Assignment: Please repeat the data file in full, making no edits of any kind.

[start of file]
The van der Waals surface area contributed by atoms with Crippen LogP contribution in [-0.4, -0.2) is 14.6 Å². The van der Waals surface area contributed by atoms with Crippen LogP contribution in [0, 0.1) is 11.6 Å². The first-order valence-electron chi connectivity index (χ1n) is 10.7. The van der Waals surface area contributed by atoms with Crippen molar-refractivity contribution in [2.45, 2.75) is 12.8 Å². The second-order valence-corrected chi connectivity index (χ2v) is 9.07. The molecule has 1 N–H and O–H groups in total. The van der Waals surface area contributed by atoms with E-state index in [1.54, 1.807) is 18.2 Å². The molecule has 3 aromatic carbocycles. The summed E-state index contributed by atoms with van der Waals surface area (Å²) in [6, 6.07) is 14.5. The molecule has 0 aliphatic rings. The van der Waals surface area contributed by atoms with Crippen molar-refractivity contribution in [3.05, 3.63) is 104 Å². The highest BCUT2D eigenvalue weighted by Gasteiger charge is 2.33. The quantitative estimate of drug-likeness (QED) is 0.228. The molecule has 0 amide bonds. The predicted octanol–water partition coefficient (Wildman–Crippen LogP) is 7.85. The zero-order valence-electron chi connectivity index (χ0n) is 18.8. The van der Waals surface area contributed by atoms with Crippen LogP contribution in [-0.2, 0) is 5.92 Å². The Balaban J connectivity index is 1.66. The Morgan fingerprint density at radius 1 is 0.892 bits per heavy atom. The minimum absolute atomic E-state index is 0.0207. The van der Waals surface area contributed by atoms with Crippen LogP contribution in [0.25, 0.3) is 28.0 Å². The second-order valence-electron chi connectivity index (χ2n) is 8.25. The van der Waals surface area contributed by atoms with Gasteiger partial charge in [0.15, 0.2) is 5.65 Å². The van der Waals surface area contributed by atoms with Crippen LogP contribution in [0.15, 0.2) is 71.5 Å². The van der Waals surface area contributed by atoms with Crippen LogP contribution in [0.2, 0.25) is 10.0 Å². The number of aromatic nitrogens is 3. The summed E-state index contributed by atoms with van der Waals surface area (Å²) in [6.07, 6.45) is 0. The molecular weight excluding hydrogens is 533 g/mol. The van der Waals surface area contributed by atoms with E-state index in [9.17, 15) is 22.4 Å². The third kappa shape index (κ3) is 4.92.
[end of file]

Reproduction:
The van der Waals surface area contributed by atoms with Crippen LogP contribution in [-0.4, -0.2) is 14.6 Å². The van der Waals surface area contributed by atoms with Crippen LogP contribution in [0, 0.1) is 11.6 Å². The first-order valence-electron chi connectivity index (χ1n) is 10.7. The van der Waals surface area contributed by atoms with Crippen molar-refractivity contribution in [2.45, 2.75) is 12.8 Å². The second-order valence-corrected chi connectivity index (χ2v) is 9.07. The molecule has 1 N–H and O–H groups in total. The van der Waals surface area contributed by atoms with E-state index in [1.54, 1.807) is 18.2 Å². The molecule has 3 aromatic carbocycles. The summed E-state index contributed by atoms with van der Waals surface area (Å²) in [6, 6.07) is 14.5. The molecule has 0 aliphatic rings. The van der Waals surface area contributed by atoms with Crippen molar-refractivity contribution in [3.05, 3.63) is 104 Å². The highest BCUT2D eigenvalue weighted by Gasteiger charge is 2.33. The quantitative estimate of drug-likeness (QED) is 0.228. The molecule has 0 amide bonds. The predicted octanol–water partition coefficient (Wildman–Crippen LogP) is 7.85. The zero-order valence-electron chi connectivity index (χ0n) is 18.8. The van der Waals surface area contributed by atoms with Crippen LogP contribution in [-0.2, 0) is 5.92 Å². The Balaban J connectivity index is 1.66. The Morgan fingerprint density at radius 1 is 0.892 bits per heavy atom. The minimum absolute atomic E-state index is 0.0207. The van der Waals surface area contributed by atoms with Crippen LogP contribution in [0.25, 0.3) is 28.0 Å². The second-order valence-electron chi connectivity index (χ2n) is 8.25. The van der Waals surface area contributed by atoms with Gasteiger partial charge in [0.15, 0.2) is 5.65 Å². The van der Waals surface area contributed by atoms with Crippen LogP contribution in [0.15, 0.2) is 71.5 Å². The van der Waals surface area contributed by atoms with Crippen LogP contribution in [0.2, 0.25) is 10.0 Å². The number of aromatic nitrogens is 3. The summed E-state index contributed by atoms with van der Waals surface area (Å²) in [6.07, 6.45) is 0. The molecular weight excluding hydrogens is 533 g/mol. The van der Waals surface area contributed by atoms with E-state index in [9.17, 15) is 22.4 Å². The third kappa shape index (κ3) is 4.92.